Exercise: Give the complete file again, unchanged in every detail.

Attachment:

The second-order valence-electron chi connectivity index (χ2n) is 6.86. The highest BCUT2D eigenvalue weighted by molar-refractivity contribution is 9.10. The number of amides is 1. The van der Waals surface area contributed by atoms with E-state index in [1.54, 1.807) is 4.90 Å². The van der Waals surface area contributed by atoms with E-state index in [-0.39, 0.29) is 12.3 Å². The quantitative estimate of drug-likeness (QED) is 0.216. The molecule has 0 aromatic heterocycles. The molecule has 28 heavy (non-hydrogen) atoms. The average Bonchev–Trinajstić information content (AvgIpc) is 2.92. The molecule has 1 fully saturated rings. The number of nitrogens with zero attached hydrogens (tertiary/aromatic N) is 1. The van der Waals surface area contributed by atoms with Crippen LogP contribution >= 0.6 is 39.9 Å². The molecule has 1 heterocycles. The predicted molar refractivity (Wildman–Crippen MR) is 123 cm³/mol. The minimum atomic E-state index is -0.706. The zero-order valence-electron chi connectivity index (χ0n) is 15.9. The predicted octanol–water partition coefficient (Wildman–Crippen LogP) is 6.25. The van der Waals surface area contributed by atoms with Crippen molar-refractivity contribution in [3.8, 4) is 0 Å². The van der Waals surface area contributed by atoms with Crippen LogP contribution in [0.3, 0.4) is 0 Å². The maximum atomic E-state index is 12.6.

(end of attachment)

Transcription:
The second-order valence-electron chi connectivity index (χ2n) is 6.86. The highest BCUT2D eigenvalue weighted by molar-refractivity contribution is 9.10. The number of amides is 1. The van der Waals surface area contributed by atoms with E-state index in [1.54, 1.807) is 4.90 Å². The van der Waals surface area contributed by atoms with E-state index in [-0.39, 0.29) is 12.3 Å². The quantitative estimate of drug-likeness (QED) is 0.216. The molecule has 0 aromatic heterocycles. The molecule has 28 heavy (non-hydrogen) atoms. The average Bonchev–Trinajstić information content (AvgIpc) is 2.92. The molecule has 1 fully saturated rings. The number of nitrogens with zero attached hydrogens (tertiary/aromatic N) is 1. The van der Waals surface area contributed by atoms with Crippen LogP contribution >= 0.6 is 39.9 Å². The molecule has 1 heterocycles. The predicted molar refractivity (Wildman–Crippen MR) is 123 cm³/mol. The minimum atomic E-state index is -0.706. The zero-order valence-electron chi connectivity index (χ0n) is 15.9. The predicted octanol–water partition coefficient (Wildman–Crippen LogP) is 6.25. The van der Waals surface area contributed by atoms with Crippen molar-refractivity contribution in [3.8, 4) is 0 Å². The van der Waals surface area contributed by atoms with Crippen LogP contribution in [0.3, 0.4) is 0 Å². The maximum atomic E-state index is 12.6.